Wild Fork Foods, a new retail outlet that offers only frozen foods, opened three roughly 5,000-sq-ft stores in South Florida in December, and equipped them each with 40-50 air-cooled propane (R290) frozen-food cases.

The cases – from AHT Cooling Systems USA – include both horizontal chest units throughout the store and vertical reach-ins that are built into the perimeter wall, overhanging the retail space.

Wild Fork thus became one of a small number of food retailers operating its entire sales floor with self-contained R290 cases.

The single-circuit Wild Fork cases all have doors or lids, and defrost themselves (so no drains are needed), noted Drew Tombs, president of AHT Cooling Systems USA. The stores use an R448A split system in the cold room. (AHT will introduce a propane model this year.)

Wild Fork installed the R290 cases to be “more environmental” and because “it was conducive to what we wanted to do,” said Layli Sobhani, head of brand and marketing for the retailer. In particular, the cases “give us the flexibility to build out the stores consistently to fit all of our products.” In addition, she expects the cases to save the stores energy because they all use doors.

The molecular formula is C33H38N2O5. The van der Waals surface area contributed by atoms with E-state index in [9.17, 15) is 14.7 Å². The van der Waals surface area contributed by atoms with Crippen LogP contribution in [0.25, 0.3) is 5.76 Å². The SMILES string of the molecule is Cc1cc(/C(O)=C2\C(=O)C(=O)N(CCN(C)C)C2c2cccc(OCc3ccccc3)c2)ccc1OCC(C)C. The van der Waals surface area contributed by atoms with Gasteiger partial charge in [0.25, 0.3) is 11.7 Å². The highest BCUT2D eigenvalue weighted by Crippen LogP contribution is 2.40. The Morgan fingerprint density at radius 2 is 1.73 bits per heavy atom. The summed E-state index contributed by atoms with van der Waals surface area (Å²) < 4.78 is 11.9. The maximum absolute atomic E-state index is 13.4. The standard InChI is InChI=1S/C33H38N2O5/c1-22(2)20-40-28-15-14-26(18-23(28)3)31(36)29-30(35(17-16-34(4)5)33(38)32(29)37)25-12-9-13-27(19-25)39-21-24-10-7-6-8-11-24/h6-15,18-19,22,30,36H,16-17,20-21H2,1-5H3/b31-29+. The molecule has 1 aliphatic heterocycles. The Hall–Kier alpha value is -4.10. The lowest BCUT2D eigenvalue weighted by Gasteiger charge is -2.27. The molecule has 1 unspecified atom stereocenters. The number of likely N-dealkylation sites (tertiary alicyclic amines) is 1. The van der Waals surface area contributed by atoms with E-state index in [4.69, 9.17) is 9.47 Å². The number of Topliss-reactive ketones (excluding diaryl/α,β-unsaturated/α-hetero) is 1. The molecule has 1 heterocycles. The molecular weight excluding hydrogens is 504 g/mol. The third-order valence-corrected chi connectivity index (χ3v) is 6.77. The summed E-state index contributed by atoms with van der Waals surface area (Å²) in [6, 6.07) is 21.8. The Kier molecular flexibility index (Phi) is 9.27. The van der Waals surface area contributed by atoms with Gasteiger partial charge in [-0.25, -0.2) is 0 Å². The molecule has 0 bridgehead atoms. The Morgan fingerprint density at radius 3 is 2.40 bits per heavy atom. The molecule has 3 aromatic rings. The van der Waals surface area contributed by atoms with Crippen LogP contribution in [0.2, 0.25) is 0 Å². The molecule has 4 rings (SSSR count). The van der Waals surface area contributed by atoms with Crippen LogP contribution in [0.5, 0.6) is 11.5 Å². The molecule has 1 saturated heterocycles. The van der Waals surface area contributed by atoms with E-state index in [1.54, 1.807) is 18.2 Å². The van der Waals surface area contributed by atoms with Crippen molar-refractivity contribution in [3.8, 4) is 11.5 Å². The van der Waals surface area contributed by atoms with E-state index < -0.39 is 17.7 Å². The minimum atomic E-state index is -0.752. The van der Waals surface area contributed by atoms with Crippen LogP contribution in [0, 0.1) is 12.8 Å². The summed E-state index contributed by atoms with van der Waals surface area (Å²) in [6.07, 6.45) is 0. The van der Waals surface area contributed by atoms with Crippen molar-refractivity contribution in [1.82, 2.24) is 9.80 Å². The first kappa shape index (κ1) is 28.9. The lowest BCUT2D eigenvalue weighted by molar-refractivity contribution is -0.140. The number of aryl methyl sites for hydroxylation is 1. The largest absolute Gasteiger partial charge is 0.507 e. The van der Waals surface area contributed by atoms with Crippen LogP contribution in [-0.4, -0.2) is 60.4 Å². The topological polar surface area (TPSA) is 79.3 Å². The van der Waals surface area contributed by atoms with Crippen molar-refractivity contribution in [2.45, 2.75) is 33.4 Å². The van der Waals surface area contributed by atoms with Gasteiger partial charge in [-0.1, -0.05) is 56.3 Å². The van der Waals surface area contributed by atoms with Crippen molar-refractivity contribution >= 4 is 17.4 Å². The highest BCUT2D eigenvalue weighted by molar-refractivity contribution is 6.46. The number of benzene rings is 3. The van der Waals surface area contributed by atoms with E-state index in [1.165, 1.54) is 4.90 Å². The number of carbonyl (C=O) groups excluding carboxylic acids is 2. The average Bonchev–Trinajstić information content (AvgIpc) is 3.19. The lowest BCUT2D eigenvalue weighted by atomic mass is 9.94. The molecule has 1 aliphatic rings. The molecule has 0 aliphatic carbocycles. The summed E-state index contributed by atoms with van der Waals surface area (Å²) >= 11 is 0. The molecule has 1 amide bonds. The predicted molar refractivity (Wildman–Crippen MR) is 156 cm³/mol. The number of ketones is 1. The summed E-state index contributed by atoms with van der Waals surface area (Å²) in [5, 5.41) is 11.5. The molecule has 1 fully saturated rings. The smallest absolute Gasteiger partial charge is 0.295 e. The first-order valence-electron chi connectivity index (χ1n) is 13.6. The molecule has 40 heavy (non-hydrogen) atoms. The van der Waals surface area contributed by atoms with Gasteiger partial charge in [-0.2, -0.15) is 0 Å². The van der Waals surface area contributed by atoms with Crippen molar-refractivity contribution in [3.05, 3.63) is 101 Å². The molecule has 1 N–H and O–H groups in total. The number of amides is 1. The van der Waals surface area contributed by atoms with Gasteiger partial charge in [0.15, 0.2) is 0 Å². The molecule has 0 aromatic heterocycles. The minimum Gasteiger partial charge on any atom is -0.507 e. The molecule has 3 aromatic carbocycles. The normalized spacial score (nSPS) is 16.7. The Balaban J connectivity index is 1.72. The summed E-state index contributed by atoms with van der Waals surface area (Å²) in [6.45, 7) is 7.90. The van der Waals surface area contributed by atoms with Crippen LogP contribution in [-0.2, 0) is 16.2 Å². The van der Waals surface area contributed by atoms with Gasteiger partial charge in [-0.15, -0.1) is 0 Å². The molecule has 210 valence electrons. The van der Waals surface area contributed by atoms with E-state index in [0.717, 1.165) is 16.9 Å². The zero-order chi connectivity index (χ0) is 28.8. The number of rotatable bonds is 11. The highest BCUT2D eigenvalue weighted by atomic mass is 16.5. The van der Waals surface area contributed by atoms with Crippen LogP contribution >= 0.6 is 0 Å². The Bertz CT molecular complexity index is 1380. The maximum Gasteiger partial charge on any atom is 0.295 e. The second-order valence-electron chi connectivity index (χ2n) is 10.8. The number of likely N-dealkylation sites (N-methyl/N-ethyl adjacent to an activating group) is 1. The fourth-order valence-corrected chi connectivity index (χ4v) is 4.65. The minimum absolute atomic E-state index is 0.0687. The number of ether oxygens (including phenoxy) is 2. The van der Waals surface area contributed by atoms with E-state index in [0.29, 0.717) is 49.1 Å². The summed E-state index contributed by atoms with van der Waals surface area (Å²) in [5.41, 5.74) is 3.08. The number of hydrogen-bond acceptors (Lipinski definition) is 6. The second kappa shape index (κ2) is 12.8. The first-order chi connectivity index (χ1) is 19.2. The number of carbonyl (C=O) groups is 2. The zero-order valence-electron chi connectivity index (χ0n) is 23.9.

Globally, AHT supplies self-contained propane cases in full-store layouts to more than 7,000 stores (many in Europe). In the U.S., AHT has supplied more than 70 stores where more than half of refrigerated load uses propane cases, with the number of stores growing to 100 this year, said Tombs. “We see more [U.S.] retailers accepting of full-store propane.”

“R290 self-contained cases “give us the flexibility to build out the stores consistently to fit all of our products.”

Layli Sobhani, Wild Fork Foods 

Whether a store would use air-cooled or glycol-loop cases depends on a store’s products and layout, said Tombs. “For Wild Fork, it was easier to do a true [air-cooled] self-contained [lineup] with plus and no drains,” said Tombs.

In general, stores with only propane cases tend to be water-cooled on the perimeter, with air-cooled cases in the center store, where they can be flexibly merchandised, Tombs said. Air-cooled units can also be used to add refrigeration capacity to an existing store without expanding the rack.

For glycol-loop units, AHT leverages a dry fluid cooler to move glycol through the system and remove heat from the cases; the system maintains an average glycol temperature of 86°F, with a range of 62°F-113°F based on ambient temp. 

Globally, there are an estimated 1,900+ stores using hydrocarbon glycol-loop systems, including about 1,700+ in Europe and 100 in the U.S., according to sheccoBase.

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